Parents feed their son from food found in bins to save around £150 a month


(Picture: MDWfeatures / Chelsey Fleming)Most parents head to the supermarket to pick up ingredients for dinner but Chelsey Fleming, 25, and her boyfriend Johnny always try the bins first.
The couple from Georgia, U.S. started dumpster diving to save money just before the birth of their son Griffin, now eight months.
They say that using things left for landfill has saved them around $200 (£150) a month on food alone.
Chelsey and Johnny have faced run-ins with the police and judgement from others but they are determined to continue rifling through bins.
Since diving, they have even made money selling their finds online; from two dumpsters, they managed to make over £150 ($200) and have even salvaged items that have been used to make them look new again, like a Naked Palette and other makeup sets.
Chronicling their discoveries on social media has attracted a lot of positive attention from people who have been inspired by what they do.
‘Johnny’s aunt was a diver and she would give us stuff every time she came over; perfume, food, makeup, clothes, you name it. She showed us the ropes,’ Chelsey said.

Chelsey pictured sitting outside a dumpster (Picture: MDWfeatures / Chelsey Fleming)‘The first time we went off on our own we hit the jackpot at a craft store where we found hundreds of pounds’ worth of Christmas merchandise, all new with tags. We were hooked.
‘I’d say since I’ve started planning our meals around the food we find, we’ve cut our monthly food shopping bill in half, easy.
‘We keep a lot of items we find, such as toothpaste and other personal hygiene items. We give away a lot of the food to friends and family.
‘Our local food banks are picky about what they take sadly, but we give whatever they’ll accept, and we keep the rest.
‘I was posting my make-up finds online and people kept asking if I’d sell them, so I recently started using an app to sell the makeup. I’ve made $200 (£150) from only two dumpster dives at Ulta.
‘I have always been very frugal. We budget and spend our money wisely. Dumpster diving saves us and sometimes even earns us money. We hardly ever have to buy shampoo or toothpaste.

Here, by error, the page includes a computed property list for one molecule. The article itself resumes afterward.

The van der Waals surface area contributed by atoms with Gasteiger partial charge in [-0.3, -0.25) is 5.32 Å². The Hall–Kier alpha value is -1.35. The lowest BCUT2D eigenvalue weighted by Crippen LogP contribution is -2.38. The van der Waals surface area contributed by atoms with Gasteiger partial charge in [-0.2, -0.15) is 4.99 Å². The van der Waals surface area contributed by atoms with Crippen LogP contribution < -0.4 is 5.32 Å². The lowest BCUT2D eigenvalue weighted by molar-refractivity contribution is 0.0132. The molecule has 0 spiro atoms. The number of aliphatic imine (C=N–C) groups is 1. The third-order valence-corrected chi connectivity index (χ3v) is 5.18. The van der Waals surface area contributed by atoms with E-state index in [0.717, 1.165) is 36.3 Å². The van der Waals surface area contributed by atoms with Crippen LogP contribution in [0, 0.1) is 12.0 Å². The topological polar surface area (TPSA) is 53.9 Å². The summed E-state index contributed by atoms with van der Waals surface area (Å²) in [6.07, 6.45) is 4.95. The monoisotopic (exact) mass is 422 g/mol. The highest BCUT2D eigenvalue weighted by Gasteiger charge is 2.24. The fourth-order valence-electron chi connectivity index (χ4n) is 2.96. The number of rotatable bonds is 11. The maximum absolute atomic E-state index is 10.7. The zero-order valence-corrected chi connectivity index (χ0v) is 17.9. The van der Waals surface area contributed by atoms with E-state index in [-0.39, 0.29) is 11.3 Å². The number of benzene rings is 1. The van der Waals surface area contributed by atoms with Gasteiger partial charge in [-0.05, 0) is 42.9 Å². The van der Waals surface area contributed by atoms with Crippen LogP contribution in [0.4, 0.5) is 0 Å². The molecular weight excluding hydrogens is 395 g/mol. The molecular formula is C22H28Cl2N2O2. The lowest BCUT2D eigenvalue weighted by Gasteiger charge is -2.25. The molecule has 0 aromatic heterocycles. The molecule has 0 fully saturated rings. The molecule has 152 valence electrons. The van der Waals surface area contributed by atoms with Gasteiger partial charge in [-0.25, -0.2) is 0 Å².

‘We live right next to a supermarket that throws away good produce every morning. I enjoy cooking our meals based around what we find, because it encourages me to try new things.
‘Not long ago I found a jar of pickled beetroot, something I would never pick up at the store. I tossed it in a salad made from spinach, cucumber, feta cheese, walnuts and balsamic vinegar (all of which were rescued from a dumpster). It was delicious, and free.
‘We have an established route and we go a few times a week to look for food, makeup, home goods, whatever we can get our hands on.
‘When I dive in the daytime, I get funny looks from people, but that is only a con if you feel embarrassed, which is a feeling I only recently got over.
‘It certainly requires a bit of shamelessness. We live frugally and while others may see us as cheap, we look at it as resourceful.’
Chelsey now wants to promote the lifestyle to help save the environment and save good food that goes to waste for nothing.

A selection of food Chelsey and Johnny have taken from bins (Pictures: MDWfeatures / Chelsey Fleming)‘With all the pros of diving, there are a few cons; there’s a risk of running into employees or the law. I have had a couple of run ins with the police,’ she said.
‘The first time it happened was our second time diving. We were on the wealthier side of town and Johnny was digging around while I sat in the car (I was super pregnant at the time).
‘A police car parked next to me and Johnny popped his head out from the dumpster. The police officer asked him what the heck he was doing. Johnny simply said he was digging through the trash looking for stuff. He was cool about it and just asked us to carry on elsewhere.
‘It was embarrassing but funny because I’m sure we looked ridiculous and Johnny was acting like a small child that just got caught reaching for the cookie jar.
‘The second time was recently; I was by myself driving away from the bin when I got pulled over. He asked what I was doing behind the store and I showed him my trunk full of rescued produce and offered him some. He was pretty cool about it.
‘Digging through the trash may seem gross to some, but what is truly disgusting is the amount of food going to waste.
‘No one in America should be going hungry with all the food that gets thrown out from big companies and even from our own homes.

Johnny pictured with Chelsey and their son, Griffin, surrounded by their dumpster diving collection (Pictures: MDWfeatures / Chelsey Fleming)‘Every now and then I’ll have some distant relative say something like “well it was probably thrown out for a reason”.
‘To which I reply, “it could be a number of reasons; it could be past the sell by date, damaged packaging, a return item, or they could just be making room for new inventory”.
‘Some people act snooty about the way we live, but Johnny and I have a lot to show for it. We are homeowners with no debt, and we got here by penny pinching.
‘The people that turn their noses up at us usually can’t say the same for themselves. What really shocked me though is the amount of support I’ve been receiving from doing this; a lot of people seem to be inspired by it.
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‘I want more people to try doing this. Not only for their own benefit but for others and for the environment we live in.
‘Forty million Americans struggle with hunger, while food waste is estimated to be about thirty to forty percent of the food supply. That’s billions of pounds of food going straight to landfills.
‘While a few dumpster divers saving a little bit won’t put any kind of dent in those numbers, it’s the raising of awareness that really counts.’
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